Certain x-ray tests such as computed tomography (CT) scan or magnetic resonance imaging (MRI) might be used to detect skeletal changes sometimes associated with brucellosis.
The treatment of choice for brucellosis is antibiotic drugs, usually the combination of doxycycline and streptomycin. These medications are usually administered for about 6 weeks. Rifampin may be used as an alternative to streptomycin but is usually less effective.
The drugs trimethoprim/sulfamethoxazole is an adequate alternative, but are not as effective as doxycycline and either rifampin or streptomycin. There is debate in the medical literature as to which is the more effective combination therapy. If serious complications develop, such as acute inflammation of either the membranes that line the brain (meningitis) or the lining of the heart (endocarditis), rifampin may be added to the combination of trimethoprim/sulfamethoxazole. People with endocarditis associated with brucellosis generally require heart valve replacement in addition to antibiotic therapy. Other treatment is symptomatic and supportive.
Less than 10 percent of people with brucellosis experience a relapse of the disease after antibiotic treatment. Steroid medications (e.g., prednisone) may be administered to those affected individuals who have severe symptoms associated with the release of toxins into the blood (toxemia). Severe pain, especially in the spine, may require pain management with drugs such as codeine.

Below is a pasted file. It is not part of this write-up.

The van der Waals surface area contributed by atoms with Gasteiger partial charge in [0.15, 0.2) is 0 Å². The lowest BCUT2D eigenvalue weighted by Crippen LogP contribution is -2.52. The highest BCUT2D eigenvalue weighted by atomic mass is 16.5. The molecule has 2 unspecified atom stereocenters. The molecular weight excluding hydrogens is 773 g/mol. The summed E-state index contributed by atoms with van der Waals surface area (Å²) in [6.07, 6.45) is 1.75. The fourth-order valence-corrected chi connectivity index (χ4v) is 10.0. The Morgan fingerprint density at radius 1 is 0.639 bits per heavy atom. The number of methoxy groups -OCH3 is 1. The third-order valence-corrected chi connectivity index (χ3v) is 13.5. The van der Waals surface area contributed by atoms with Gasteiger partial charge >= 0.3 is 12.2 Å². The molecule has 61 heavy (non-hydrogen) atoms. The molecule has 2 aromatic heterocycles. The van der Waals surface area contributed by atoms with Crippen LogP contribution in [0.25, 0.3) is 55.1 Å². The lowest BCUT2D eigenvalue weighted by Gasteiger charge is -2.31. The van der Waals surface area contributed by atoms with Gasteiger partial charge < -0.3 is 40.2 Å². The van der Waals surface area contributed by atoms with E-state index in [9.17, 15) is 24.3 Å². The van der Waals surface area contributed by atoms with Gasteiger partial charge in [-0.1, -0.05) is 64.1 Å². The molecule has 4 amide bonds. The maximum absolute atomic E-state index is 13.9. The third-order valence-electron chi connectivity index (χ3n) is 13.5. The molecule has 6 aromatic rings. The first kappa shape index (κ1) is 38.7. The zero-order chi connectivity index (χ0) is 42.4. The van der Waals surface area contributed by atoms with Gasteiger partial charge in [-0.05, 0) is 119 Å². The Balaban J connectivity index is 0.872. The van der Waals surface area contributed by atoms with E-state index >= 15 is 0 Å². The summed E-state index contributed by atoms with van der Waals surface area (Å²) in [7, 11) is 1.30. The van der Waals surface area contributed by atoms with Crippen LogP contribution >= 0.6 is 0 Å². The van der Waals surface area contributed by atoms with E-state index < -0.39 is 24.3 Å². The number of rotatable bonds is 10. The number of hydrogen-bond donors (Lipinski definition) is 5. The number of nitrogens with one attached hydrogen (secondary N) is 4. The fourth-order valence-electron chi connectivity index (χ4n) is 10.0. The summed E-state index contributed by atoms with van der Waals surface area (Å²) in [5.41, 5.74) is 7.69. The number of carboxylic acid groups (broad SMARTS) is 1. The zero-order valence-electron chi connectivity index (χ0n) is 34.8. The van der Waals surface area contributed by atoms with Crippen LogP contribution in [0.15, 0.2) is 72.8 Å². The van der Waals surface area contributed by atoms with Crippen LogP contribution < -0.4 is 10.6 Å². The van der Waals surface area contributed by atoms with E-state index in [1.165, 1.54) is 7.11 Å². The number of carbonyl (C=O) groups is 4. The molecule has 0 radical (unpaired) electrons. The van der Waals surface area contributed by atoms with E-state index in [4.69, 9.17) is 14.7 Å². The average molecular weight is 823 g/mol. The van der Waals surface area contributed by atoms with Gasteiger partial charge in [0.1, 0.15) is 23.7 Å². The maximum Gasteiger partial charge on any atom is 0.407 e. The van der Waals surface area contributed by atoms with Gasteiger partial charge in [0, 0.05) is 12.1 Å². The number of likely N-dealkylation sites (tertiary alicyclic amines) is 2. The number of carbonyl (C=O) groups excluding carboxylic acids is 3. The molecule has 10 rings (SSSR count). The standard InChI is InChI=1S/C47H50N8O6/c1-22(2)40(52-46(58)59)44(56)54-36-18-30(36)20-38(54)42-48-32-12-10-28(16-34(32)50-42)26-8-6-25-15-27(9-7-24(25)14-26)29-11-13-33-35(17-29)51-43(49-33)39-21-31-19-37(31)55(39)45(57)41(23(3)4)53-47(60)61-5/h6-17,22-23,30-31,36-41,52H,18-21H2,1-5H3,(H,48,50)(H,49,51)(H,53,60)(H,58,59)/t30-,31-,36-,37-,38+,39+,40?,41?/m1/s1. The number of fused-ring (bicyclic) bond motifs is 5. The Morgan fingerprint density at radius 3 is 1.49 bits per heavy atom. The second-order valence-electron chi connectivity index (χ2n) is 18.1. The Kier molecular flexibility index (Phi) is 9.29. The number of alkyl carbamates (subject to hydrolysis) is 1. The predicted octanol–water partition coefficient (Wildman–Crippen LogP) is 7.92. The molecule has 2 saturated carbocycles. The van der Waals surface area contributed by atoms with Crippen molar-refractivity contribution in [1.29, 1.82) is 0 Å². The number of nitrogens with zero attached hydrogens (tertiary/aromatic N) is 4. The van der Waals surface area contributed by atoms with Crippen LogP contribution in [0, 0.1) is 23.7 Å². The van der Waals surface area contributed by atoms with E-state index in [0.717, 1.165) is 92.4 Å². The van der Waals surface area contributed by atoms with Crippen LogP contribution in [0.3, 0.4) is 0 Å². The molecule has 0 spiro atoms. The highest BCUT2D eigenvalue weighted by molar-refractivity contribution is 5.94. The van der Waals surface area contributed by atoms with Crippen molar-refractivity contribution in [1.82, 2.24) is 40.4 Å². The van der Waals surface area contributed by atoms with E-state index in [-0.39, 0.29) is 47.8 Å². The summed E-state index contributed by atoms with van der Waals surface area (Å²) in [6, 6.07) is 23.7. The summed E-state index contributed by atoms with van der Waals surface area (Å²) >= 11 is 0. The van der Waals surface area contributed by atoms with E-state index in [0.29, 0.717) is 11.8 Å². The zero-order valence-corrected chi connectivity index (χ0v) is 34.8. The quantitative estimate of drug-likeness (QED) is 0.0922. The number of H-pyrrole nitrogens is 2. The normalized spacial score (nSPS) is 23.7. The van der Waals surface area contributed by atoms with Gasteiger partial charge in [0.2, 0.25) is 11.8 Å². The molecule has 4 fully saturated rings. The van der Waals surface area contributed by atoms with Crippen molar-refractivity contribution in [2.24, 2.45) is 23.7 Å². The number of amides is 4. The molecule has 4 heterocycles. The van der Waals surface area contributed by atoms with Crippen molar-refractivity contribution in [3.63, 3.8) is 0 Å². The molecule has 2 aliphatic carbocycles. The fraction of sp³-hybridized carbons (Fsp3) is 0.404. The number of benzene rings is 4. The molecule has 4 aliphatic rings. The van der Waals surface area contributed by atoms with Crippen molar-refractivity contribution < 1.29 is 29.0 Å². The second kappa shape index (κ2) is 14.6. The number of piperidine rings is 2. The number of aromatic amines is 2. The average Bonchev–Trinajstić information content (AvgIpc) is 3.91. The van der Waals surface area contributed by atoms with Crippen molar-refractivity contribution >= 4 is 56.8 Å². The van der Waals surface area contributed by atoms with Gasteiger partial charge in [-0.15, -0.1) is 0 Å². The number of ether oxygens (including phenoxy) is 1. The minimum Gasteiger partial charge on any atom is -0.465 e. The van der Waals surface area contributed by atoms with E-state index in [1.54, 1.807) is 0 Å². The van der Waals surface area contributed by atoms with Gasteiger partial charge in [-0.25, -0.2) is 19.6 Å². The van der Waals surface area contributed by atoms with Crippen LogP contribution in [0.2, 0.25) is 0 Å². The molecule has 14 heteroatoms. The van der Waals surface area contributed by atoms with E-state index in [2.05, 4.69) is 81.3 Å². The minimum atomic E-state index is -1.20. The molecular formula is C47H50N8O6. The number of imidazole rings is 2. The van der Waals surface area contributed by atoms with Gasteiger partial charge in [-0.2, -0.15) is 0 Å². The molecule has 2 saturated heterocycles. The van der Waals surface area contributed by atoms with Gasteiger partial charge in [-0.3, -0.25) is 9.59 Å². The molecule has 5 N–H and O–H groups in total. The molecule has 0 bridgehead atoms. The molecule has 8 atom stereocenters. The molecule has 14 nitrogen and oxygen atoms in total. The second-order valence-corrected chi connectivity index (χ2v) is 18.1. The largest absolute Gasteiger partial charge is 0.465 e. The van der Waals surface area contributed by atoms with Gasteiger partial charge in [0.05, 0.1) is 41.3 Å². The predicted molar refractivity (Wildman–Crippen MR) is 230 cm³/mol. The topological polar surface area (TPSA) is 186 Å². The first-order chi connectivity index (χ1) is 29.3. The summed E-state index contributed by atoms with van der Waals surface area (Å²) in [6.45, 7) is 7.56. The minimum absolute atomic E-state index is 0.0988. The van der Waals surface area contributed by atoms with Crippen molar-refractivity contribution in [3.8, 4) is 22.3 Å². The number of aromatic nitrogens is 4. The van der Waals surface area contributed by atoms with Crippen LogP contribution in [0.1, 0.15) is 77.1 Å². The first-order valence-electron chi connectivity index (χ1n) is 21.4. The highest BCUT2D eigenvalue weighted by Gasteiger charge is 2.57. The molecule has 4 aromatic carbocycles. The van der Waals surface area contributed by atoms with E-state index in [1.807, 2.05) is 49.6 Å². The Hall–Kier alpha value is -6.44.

People with acute brucellosis should restrict their daily activity to avoid fatigue. Complete bed rest is recommended during periods of fever.
Research on infectious diseases such as brucellosis is ongoing. For more information about these disorders, contact the World Health Organization (WHO) listed in the Resources section below.
Information on current clinical trials is posted on the Internet at www.clinicaltrials.gov. All studies receiving U.S. government funding, and some supported by private industry, are posted on this government web site.
For information about clinical trials being conducted at the NIH Clinical Center in Bethesda, MD, contact the NIH Patient Recruitment Office:
Tollfree: (800) 411-1222
TTY: (866) 411-1010
For information about clinical trials sponsored by private sources, contact:
Please note that some of these organizations may provide information concerning certain conditions potentially associated with this disorder.
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FROM THE INTERNET
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Report last updated: 2009/04/10 00:00:00 GMT+0